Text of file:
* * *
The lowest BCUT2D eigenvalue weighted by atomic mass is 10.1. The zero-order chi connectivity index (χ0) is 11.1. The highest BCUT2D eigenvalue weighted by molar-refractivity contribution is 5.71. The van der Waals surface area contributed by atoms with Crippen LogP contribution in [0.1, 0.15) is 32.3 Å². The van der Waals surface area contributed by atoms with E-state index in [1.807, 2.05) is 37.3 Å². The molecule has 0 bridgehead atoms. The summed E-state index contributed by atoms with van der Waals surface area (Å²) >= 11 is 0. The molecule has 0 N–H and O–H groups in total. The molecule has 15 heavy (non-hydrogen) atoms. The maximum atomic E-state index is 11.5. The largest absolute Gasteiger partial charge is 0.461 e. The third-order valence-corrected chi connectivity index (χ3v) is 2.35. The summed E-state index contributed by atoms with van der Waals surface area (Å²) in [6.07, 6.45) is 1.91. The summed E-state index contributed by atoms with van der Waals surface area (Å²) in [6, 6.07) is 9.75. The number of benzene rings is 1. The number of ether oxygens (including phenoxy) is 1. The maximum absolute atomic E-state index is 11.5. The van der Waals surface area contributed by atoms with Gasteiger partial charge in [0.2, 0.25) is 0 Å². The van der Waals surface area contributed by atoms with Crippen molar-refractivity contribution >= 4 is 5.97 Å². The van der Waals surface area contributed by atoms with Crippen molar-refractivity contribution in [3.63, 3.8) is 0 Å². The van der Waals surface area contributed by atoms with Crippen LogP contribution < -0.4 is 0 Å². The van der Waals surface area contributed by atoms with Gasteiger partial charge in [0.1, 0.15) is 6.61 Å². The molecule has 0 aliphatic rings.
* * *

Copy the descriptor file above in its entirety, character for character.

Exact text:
The lowest BCUT2D eigenvalue weighted by atomic mass is 10.1. The zero-order chi connectivity index (χ0) is 11.1. The highest BCUT2D eigenvalue weighted by molar-refractivity contribution is 5.71. The van der Waals surface area contributed by atoms with Crippen LogP contribution in [0.1, 0.15) is 32.3 Å². The van der Waals surface area contributed by atoms with E-state index in [1.807, 2.05) is 37.3 Å². The molecule has 0 bridgehead atoms. The summed E-state index contributed by atoms with van der Waals surface area (Å²) >= 11 is 0. The molecule has 0 N–H and O–H groups in total. The molecule has 15 heavy (non-hydrogen) atoms. The maximum atomic E-state index is 11.5. The largest absolute Gasteiger partial charge is 0.461 e. The third-order valence-corrected chi connectivity index (χ3v) is 2.35. The summed E-state index contributed by atoms with van der Waals surface area (Å²) in [6.07, 6.45) is 1.91. The summed E-state index contributed by atoms with van der Waals surface area (Å²) in [6, 6.07) is 9.75. The number of benzene rings is 1. The number of ether oxygens (including phenoxy) is 1. The maximum absolute atomic E-state index is 11.5. The van der Waals surface area contributed by atoms with Gasteiger partial charge in [0.2, 0.25) is 0 Å². The van der Waals surface area contributed by atoms with Crippen molar-refractivity contribution >= 4 is 5.97 Å². The van der Waals surface area contributed by atoms with Crippen molar-refractivity contribution in [3.63, 3.8) is 0 Å². The van der Waals surface area contributed by atoms with Crippen LogP contribution < -0.4 is 0 Å². The van der Waals surface area contributed by atoms with Gasteiger partial charge in [0.1, 0.15) is 6.61 Å². The molecule has 0 aliphatic rings.